BEARD | Men at Work 

Like many off campus Cornellians, I began my senior year with the ritual of moving: leaving my home of the previous academic year and relocating to greener pastures. Or at least, I thought they would be greener pastures. In truth, while I love my new house, what I’ve moved into is hardly a home in a neighborhood and more like a waystation on the frontlines of Collegetown’s incessant expansion. 

I live in what is essentially a construction site. I share parking with heavy machinery, wake up to the sounds of jack hammering and my neighbors wear hard hats and work vests everyday. I’m not typically one to complain; I get up early anyways and the workers are nice enough neighbors. I usually can even catch a stray “good morning” or two from them (which is more than I can say for some of my actual neighbors). If the minor inconvenience ended here, it would probably be the end of the conversation and I would be out of a topic for this week’s column. But it doesn’t. As I’ve settled in for the year, I’ve noticed the constant, nagging presence of construction all across Collegetown and campus as a whole.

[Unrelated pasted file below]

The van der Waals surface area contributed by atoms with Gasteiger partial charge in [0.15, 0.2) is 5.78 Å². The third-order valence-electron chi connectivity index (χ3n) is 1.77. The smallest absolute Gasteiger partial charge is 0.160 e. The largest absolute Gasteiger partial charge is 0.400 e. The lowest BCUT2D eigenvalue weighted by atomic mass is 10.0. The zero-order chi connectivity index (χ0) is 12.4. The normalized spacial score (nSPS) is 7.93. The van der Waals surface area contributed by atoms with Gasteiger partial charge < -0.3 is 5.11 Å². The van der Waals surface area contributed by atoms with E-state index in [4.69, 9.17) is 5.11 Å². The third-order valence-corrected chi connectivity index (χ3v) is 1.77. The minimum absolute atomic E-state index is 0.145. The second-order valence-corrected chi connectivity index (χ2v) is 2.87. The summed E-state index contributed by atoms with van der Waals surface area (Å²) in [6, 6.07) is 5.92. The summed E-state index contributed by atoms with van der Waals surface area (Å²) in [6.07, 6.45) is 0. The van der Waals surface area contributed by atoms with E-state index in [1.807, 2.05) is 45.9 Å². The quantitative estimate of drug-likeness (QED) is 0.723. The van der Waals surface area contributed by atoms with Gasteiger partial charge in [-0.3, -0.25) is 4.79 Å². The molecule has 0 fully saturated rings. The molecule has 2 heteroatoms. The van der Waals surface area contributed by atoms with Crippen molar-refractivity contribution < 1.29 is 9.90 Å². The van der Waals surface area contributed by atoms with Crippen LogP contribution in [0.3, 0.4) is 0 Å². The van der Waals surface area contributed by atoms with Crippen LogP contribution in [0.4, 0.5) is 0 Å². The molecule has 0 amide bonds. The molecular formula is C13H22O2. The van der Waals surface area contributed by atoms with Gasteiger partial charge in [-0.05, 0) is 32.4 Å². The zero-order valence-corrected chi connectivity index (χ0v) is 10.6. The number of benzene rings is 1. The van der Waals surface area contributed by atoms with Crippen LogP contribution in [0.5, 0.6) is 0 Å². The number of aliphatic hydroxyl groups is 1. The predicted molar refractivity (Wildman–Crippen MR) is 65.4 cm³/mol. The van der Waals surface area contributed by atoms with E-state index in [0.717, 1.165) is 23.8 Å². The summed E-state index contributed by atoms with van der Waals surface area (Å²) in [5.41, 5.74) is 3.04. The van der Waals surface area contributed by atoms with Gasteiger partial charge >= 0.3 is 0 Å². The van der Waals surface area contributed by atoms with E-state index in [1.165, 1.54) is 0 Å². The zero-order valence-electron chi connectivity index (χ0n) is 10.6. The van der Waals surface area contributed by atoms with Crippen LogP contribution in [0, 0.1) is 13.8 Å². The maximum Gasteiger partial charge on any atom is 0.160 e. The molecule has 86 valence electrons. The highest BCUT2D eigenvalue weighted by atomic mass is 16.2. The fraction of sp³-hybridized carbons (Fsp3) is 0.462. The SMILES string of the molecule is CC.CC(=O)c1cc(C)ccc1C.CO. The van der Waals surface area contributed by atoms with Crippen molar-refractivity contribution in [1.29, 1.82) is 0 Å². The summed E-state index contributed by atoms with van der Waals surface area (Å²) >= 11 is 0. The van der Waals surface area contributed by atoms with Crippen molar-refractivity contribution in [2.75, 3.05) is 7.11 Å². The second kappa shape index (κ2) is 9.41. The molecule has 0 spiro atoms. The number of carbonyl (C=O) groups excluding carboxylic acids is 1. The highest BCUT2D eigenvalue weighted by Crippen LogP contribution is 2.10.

Get Lost: A Review of Naked Noise by an Art Virgin

My boyfriend knew never to discuss with me the possibility that “noise” music could take any talent to create; he knew I’d say there was no kind of artistic value in a bunch of sounds that I could easily reproduce. He knew that I equated noise to contemporary art that consists of a blank canvas or an empty room or a single red dot painted with a shaky hand. And he knew very well that I was absolutely determined to stay ignorant. So I understood his shock when I notified him that I would be going to Ithaca Underground’s Naked Noise #7 on Saturday night. What changed my mind was basement duty.